What do you do these days if you have more money than you know what to do with?
Forget buying tropical islands, grand houses in hoity-toity neighbourhoods, yachts or other expensive exotic creature comforts.
Apparently, you buy farmland.
At least that’s what some well-heeled athletes in the U.S. are reportedly doing after pooling their funds into a US$125-million account with Patricof Co. (P/Co), an investment platform billed as “leveraging the unique relevance of world-class professional athletes.”
Given the size of their salaries, these athletes are quite likely buying the other stuff too. Cincinnati Bengals quarterback Joe Burrow and longtime NBA player Blake Griffin, reportedly two of the 20 athletes behind this new venture, make US$9 million and US$36 million respectively, according to their online player bios.
P/Co has started buying up farmland across the U.S. corn belt, the Pacific northwest, and northern Minnesota, its website says. “The farms have high soil quality, strong crop yield, and grow row crops which are planted annually, minimizing risk. Farmland has historically provided attractive risk-adjusted returns, stable annual income, and a solid hedge against inflation.”
Exotic it is not. But farmland is a smoking-hot investment these days, which is good news if you already own some, but not so good if your dream in life is to buy a patch of turf so you can grow things for a living.
It’s not just professional athletes investing. Bill Gates, of Microsoft fame, is credited as being the largest single owner of farmland in the U.S. with holdings of 242,000 acres.
In Canada, that title goes to former Winnipeg industrial developer Robert Andjelic, who reportedly owns 225,500 acres in Saskatchewan. He told the Globe and Mail that started buying up farmland in 2009 as a hedge against inflation.
Farm Credit Canada analysis shows land values across Canada rose an average 8.3 per cent in 2021 and another 8.1 per cent during the first six months of 2022, comfortably higher than last year’s inflation rate of 6.8 per cent.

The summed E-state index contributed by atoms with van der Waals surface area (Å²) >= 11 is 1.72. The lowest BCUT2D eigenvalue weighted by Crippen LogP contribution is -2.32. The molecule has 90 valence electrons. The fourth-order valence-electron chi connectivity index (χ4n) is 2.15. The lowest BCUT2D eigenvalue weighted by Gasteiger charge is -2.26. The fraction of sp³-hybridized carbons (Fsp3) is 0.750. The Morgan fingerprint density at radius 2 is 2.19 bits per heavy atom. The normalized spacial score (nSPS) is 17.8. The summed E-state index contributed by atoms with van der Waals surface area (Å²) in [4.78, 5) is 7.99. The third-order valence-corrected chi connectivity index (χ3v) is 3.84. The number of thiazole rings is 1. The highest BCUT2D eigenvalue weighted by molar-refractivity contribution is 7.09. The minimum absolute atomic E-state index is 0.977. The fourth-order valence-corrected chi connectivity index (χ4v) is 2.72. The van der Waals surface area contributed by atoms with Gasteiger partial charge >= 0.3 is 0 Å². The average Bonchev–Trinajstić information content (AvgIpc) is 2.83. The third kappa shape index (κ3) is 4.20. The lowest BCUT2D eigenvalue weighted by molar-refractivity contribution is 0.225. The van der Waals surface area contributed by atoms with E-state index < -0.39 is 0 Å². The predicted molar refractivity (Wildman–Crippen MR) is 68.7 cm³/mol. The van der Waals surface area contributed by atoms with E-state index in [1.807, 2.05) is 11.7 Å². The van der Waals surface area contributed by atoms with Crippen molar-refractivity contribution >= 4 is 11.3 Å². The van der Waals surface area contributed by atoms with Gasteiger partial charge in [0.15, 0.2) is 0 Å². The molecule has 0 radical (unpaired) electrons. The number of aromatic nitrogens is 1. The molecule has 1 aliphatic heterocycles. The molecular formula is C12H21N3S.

While it would be wrong to assume land prices will never decline, the last time that actually happened dates back 30 years or more. In most years, farmland values rise at high single- and sometimes double-digit rates.
That’s not bad for a hard asset that’s immobile, except when it blows away, and which in these parts, sits idle for six months or more each year.
However, it means land values are increasingly decoupled from the value of what the land produces, which is a good news-bad news scenario for farmers. Farmers who own at least some of their land aren’t solely dependent on their farming prowess to retire wealthy. It’s in their best interest to farm in ways that preserve the value of that asset, which at times could mean decisions that are less focused on yield.
Tenant farmers won’t have land to sell when they retire. There is more incentive to manage in ways that maximize productivity, which if they aren’t careful, could deplete the asset.
Many farmers use a combination of owned and rented land. They rely on annual production to cover their fixed and operating expenses, so those rising land costs are baked into their risk. Couple that with the rise in interest rates and operating margins are getting squeezed.